The laboratory tests that will be described throughout this manual provide information useful in the identification and characterization of soil samples and their engineering behavior. However, any laboratory investigation must start with the collection and evaluation of

in situ

soil properties. In the field, engineers gather information about the topography, surface

hydrology, vegetation, and the general geology of the proposed construction site. This information is complemented with a number of drilling and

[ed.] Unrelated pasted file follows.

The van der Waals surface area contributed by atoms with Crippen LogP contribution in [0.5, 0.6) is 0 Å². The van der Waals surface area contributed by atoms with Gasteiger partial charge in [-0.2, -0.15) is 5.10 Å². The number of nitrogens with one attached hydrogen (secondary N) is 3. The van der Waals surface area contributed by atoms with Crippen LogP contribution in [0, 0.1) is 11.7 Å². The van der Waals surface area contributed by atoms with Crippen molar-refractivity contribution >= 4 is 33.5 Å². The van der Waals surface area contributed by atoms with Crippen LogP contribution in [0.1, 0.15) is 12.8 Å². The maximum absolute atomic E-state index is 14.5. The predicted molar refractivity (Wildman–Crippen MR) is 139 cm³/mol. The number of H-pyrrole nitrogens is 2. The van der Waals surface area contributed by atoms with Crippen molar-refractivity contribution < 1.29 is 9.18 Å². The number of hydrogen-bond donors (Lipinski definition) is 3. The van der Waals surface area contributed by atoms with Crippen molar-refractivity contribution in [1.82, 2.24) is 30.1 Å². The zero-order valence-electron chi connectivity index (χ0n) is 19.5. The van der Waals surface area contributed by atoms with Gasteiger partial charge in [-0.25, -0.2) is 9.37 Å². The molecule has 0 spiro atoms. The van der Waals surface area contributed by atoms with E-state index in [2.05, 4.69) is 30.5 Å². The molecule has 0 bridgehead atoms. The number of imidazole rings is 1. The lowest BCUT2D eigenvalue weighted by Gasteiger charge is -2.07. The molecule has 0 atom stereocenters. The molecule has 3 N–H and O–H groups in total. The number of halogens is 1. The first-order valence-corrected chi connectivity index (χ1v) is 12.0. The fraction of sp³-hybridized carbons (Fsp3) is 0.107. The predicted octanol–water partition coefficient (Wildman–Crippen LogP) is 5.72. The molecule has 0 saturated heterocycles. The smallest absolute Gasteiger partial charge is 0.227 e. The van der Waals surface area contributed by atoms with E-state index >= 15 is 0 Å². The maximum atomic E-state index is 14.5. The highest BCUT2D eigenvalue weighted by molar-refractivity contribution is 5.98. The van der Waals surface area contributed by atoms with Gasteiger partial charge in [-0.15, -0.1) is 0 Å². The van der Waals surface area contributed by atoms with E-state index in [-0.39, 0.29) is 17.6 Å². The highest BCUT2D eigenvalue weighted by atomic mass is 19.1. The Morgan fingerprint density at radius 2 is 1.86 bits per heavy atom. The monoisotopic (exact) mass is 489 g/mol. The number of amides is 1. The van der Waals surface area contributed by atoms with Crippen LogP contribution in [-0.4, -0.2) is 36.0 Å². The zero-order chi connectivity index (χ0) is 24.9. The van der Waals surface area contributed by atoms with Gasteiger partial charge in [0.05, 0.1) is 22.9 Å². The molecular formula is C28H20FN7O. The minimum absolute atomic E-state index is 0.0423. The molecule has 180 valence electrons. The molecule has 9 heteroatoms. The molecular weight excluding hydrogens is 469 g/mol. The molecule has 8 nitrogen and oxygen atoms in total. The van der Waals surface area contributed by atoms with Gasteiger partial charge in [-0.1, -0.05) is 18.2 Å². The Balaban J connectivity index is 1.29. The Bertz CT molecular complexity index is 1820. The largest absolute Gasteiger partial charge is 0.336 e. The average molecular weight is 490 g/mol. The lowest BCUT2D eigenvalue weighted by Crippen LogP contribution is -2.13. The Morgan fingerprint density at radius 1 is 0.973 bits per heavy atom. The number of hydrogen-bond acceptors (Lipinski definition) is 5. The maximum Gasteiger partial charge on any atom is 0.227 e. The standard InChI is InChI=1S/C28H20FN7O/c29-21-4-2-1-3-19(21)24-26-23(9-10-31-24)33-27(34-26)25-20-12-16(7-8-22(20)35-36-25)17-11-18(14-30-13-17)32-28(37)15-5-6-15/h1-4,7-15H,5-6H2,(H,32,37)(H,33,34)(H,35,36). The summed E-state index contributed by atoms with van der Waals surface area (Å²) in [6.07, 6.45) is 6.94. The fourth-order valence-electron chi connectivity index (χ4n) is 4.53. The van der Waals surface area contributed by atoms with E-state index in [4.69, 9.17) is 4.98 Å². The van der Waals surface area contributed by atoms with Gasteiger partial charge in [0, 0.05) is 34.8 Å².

in situ

testing techniques (e.g., cone penetration, vane shear, dilatometer, geophysical testing, etc.) that permit the collection of disturbed and undisturbed soil specimens and the characterization of the behavior and properties of soil formations. The collected information helps geotechnical engineers generate a complete site plan for a successful construction project. By combining site and laboratory investigations, the project engineer develops five phases of the geotechnical investigation: preliminary studies, field subsurface investigations, laboratory testing, reporting, and recommendations.